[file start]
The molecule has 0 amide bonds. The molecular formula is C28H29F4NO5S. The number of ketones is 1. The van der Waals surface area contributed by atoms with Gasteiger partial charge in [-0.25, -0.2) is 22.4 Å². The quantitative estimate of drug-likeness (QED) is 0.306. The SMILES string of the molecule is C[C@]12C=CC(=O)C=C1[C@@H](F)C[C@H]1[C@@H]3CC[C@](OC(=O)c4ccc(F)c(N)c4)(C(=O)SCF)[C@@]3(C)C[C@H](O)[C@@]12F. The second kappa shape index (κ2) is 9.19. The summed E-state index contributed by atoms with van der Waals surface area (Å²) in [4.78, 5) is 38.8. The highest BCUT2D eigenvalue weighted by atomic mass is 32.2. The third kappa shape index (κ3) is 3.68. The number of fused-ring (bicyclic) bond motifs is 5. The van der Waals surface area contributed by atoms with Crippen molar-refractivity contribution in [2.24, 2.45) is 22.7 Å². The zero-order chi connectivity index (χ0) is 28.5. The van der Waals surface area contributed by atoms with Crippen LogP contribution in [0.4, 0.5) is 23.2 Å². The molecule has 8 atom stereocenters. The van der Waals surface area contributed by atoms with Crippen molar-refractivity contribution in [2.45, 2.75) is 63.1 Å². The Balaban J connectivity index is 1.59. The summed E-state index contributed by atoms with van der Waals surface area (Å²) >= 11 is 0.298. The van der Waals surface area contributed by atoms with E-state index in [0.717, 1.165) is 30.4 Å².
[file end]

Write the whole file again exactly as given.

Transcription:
The molecule has 0 amide bonds. The molecular formula is C28H29F4NO5S. The number of ketones is 1. The van der Waals surface area contributed by atoms with Gasteiger partial charge in [-0.25, -0.2) is 22.4 Å². The quantitative estimate of drug-likeness (QED) is 0.306. The SMILES string of the molecule is C[C@]12C=CC(=O)C=C1[C@@H](F)C[C@H]1[C@@H]3CC[C@](OC(=O)c4ccc(F)c(N)c4)(C(=O)SCF)[C@@]3(C)C[C@H](O)[C@@]12F. The second kappa shape index (κ2) is 9.19. The summed E-state index contributed by atoms with van der Waals surface area (Å²) in [4.78, 5) is 38.8. The highest BCUT2D eigenvalue weighted by atomic mass is 32.2. The third kappa shape index (κ3) is 3.68. The number of fused-ring (bicyclic) bond motifs is 5. The van der Waals surface area contributed by atoms with Crippen molar-refractivity contribution in [2.24, 2.45) is 22.7 Å². The zero-order chi connectivity index (χ0) is 28.5. The van der Waals surface area contributed by atoms with Crippen LogP contribution in [0.4, 0.5) is 23.2 Å². The molecule has 8 atom stereocenters. The van der Waals surface area contributed by atoms with Crippen molar-refractivity contribution in [2.45, 2.75) is 63.1 Å². The Balaban J connectivity index is 1.59. The summed E-state index contributed by atoms with van der Waals surface area (Å²) >= 11 is 0.298. The van der Waals surface area contributed by atoms with E-state index in [0.717, 1.165) is 30.4 Å².